TFB’s First Firearm Series is dedicated to those that haven’t yet taken the plunge into firearm ownership, or for the particular firearm at hand. So, if you’re looking at getting your first AR15, I hope we can ease any confusion you may have. The current market for the AR15 pattern rifle has heavy aftermarket support and affordable price ranges on rifles and accessories alike.
TIME TESTED AND BATTLE PROVEN
I’ll admit that for quite some time after I became interested in firearms, I shied away from the AR15. At the time, I figured I could buy other semi-auto rifles for less and I didn’t feel like “going with the flow.” However, when I wasn’t satisfied with the options I’d chosen, “better” non-AR’s were a lot more expensive and didn’t really offer much more performance or features than an AR15. I finally realized that I wouldn’t find the aftermarket support, tried and true history, and customization ability in another platform for the price I was able to spend.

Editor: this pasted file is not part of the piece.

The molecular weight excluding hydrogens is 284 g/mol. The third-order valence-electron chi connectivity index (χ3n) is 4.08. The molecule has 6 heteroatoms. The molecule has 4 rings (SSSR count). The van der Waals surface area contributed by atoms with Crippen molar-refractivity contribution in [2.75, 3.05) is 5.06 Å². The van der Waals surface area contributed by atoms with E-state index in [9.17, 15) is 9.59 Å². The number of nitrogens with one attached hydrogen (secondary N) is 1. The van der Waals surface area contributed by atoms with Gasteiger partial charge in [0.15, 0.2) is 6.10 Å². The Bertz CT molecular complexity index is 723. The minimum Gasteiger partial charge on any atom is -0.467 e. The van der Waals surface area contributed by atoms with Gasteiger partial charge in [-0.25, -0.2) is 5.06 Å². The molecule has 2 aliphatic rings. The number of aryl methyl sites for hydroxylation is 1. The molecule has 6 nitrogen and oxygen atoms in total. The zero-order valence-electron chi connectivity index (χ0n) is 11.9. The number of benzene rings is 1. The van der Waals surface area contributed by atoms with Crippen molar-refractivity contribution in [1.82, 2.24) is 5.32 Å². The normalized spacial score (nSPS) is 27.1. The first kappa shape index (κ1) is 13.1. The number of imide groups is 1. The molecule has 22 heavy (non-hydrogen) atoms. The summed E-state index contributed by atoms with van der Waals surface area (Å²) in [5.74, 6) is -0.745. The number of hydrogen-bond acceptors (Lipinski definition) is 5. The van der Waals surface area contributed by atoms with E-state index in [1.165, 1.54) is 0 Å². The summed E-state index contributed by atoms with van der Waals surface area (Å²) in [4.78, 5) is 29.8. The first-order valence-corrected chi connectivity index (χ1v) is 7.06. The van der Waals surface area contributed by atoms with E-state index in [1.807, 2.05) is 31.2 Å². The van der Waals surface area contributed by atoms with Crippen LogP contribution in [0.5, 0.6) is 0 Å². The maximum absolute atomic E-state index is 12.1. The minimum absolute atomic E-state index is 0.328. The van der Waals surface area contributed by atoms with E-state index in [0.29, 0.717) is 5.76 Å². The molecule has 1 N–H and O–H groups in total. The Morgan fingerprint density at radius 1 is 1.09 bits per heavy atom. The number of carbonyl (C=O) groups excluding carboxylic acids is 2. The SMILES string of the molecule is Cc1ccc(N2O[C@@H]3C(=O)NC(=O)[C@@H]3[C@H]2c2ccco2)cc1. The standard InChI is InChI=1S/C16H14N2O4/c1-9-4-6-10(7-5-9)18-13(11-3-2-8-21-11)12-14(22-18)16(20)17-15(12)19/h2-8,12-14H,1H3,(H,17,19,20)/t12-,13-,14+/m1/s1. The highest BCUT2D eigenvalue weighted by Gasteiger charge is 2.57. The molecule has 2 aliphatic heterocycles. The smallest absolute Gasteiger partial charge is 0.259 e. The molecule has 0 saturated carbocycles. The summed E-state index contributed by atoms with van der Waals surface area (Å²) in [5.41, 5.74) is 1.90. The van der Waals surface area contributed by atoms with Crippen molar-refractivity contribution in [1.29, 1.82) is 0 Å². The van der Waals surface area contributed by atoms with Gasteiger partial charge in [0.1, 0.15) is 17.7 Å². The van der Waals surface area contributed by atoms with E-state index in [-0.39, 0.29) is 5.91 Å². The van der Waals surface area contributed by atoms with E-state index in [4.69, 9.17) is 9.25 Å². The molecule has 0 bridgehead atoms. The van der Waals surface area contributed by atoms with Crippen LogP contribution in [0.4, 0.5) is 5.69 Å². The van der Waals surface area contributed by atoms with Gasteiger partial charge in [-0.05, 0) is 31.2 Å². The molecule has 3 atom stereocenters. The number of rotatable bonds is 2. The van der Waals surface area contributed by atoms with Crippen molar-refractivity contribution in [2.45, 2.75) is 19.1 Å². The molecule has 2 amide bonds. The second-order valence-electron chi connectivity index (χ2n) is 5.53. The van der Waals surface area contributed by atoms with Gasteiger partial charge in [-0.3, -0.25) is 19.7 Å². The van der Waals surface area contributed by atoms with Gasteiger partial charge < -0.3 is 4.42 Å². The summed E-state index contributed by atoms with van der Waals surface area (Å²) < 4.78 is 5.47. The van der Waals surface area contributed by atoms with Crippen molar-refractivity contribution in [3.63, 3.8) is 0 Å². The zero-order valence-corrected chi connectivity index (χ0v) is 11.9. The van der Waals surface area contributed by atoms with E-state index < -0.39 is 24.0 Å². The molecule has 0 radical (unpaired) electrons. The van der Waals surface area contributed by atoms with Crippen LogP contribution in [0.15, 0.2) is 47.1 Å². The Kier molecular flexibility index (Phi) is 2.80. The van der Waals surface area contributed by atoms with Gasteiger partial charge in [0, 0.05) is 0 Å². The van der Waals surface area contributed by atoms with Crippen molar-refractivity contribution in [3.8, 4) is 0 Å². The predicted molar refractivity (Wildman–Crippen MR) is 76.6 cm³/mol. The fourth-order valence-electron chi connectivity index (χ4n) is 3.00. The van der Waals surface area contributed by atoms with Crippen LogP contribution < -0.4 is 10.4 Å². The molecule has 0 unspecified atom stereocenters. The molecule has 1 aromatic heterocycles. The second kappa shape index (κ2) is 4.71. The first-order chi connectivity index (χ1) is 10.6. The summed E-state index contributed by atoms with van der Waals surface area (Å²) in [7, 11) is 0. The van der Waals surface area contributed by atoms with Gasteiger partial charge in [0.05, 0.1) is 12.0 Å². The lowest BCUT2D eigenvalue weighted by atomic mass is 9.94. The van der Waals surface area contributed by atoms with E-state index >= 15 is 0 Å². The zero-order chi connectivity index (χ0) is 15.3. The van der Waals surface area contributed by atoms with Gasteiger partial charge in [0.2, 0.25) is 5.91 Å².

The AR15 has been commercially available for over 50 years and the military versions have seen active service as primary weapons for soldiers, sailors and marines for just as long. This isn’t quite the right spot to cover all of the history of the AR pattern rifles, other than to say there has been over a half-century of feedback from combat veterans and civilian shooters that have gone into the product you may be considering buying today as your first AR15.
A SHORT GLOSSARY
There are two major components to AR15 style rifles; the UPPER receiver and the LOWER receiver. Feel free to click the links below to see a sample of some of the different options offered for each part. The links also represent a smattering of well-known retailers that stock all sorts of AR15 parts.